Andrew Dyson is leaving BlackRock Inc. because his job as head of institutional asset management was eliminated and he and company executives couldn't agree on another position.
Mr. Dyson long has been a powerful figure in the pension fund arena in Europe, playing a key role in the successful integration of Merrill Lynch Investment Managers after it was acquired by BlackRock. He also led efforts to build the European business, boosting BlackRock's influence as a leader in liability-driven investing and later fiduciary management.
He had been head of institutional business at MLIM when he joined BlackRock in 2006. Before joining Merrill Lynch, he had been with Mercer, serving as head of U.S. multinational investment consulting in New York and, previously, head of the U.K. investment consulting practice in London.
The Merrill deal was a key building block in BlackRock CEO Laurence Fink's efforts to expand his company. BlackRock became the world's largest money manager when it acquired Barclays Global Investors last December.
Mr. Dyson's resignation surprised people with whom he worked in the U.K. before moving to San Francisco last December. He since has moved back to London. Mr. Dyson does not yet have another job lined up in London, sources said.
Mr Dyson declined to comment, referring all questions to BlackRock spokeswoman Bobbie Collins. But several sources in Europe said Mr. Fink needed to make structural changes following a flood of institutional outflows this year. Michael O'Brien, former head of institutional business for Europe, Middle East and Africa, left in June and later joined J.P. Morgan Asset Management as managing director and global head of institutional client group.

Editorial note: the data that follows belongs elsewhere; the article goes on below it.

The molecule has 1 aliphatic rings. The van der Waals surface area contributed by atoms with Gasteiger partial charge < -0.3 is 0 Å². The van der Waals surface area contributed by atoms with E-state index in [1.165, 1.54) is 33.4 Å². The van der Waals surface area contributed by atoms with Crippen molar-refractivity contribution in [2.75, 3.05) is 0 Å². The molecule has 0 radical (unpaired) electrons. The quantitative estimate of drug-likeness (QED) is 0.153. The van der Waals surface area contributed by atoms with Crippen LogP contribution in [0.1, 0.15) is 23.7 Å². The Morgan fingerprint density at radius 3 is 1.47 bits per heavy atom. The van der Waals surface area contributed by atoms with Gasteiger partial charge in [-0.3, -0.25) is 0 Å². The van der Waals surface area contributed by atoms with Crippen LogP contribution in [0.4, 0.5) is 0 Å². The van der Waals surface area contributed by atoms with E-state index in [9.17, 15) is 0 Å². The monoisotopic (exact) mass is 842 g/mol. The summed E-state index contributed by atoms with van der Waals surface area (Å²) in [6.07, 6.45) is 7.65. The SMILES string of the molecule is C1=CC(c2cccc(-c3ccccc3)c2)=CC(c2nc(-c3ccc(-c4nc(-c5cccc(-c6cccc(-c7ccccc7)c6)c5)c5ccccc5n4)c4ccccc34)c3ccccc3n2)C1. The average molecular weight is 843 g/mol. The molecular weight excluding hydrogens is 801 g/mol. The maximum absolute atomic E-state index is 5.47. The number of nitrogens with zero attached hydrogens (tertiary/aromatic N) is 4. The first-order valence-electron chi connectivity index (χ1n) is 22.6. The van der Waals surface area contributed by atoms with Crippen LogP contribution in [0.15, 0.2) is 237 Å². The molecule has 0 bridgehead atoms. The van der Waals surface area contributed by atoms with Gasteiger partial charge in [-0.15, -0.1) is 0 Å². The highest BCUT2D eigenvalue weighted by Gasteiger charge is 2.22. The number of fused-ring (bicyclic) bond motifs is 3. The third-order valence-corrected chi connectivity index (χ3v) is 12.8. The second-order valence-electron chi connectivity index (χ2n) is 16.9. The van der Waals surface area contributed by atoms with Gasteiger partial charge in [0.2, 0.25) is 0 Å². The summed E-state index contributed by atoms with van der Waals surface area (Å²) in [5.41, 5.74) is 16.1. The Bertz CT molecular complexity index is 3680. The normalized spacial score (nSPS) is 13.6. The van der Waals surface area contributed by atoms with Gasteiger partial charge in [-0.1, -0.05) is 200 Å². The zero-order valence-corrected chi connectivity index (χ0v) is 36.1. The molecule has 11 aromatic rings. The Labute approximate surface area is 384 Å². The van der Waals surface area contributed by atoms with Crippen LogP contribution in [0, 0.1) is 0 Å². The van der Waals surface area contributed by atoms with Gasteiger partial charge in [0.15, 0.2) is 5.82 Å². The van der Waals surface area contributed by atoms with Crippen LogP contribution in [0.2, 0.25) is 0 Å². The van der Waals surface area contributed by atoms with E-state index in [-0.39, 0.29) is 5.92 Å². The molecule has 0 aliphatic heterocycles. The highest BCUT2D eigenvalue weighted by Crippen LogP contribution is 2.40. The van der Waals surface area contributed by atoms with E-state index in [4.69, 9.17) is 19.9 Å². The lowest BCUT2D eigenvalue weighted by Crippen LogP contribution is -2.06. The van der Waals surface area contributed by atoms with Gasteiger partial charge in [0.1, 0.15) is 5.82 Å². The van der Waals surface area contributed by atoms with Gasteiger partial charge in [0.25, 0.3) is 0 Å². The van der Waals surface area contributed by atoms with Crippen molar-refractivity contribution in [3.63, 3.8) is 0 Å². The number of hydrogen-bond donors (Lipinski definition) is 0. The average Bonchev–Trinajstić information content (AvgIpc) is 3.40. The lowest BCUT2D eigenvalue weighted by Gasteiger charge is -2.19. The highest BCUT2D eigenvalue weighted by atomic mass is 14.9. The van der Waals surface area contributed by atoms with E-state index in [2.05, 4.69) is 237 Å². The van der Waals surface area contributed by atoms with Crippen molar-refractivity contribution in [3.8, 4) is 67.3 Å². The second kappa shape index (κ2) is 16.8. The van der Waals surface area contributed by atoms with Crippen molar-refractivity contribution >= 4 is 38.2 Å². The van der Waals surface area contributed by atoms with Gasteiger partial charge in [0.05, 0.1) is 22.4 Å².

Through the second quarter of 2010, BlackRock had experienced seven consecutive quarters of net outflows, reaching $30.4 billion alone in the quarter ended June 30. In the third quarter, however, the company experienced a rebound, reporting net inflows of $15.6 billion. The third-quarter inflows were attributed primarily to its passive strategies, with the active equity and bond offerings still experiencing outflows.
Ms. Collins said Mr. Dyson's resignation resulted from a reorganization. “Andrew ultimately decided to pursue other opportunities outside of BlackRock,” she said.
Ms. Collins said the reorganization stemmed from a review of BlackRock's operations that began before BlackRock acquired BGI last December. She said it was determined several months ago, following completion of the review, that portfolio teams in BlackRock's four worldwide regions would operate with autonomy.
“It was a streamlined approach,” she said. “It was felt it would benefit our institutional clients because business decisions would be made within the regions,” she said.
Mr. Dyson supervised the portfolio personnel in the four regions.
One BlackRock official, who requested anonymity, described it this way: “He was left without a paddle. The power went to the regions.”
Ms. Collins said Mr. Dyson is still continuing in his position from London. “He is ensuring a smooth transition of his responsibilities,” Ms. Collins said.
She said no final date has been site for Mr. Dyson to leave the company.
Thao Hua contributed to this story.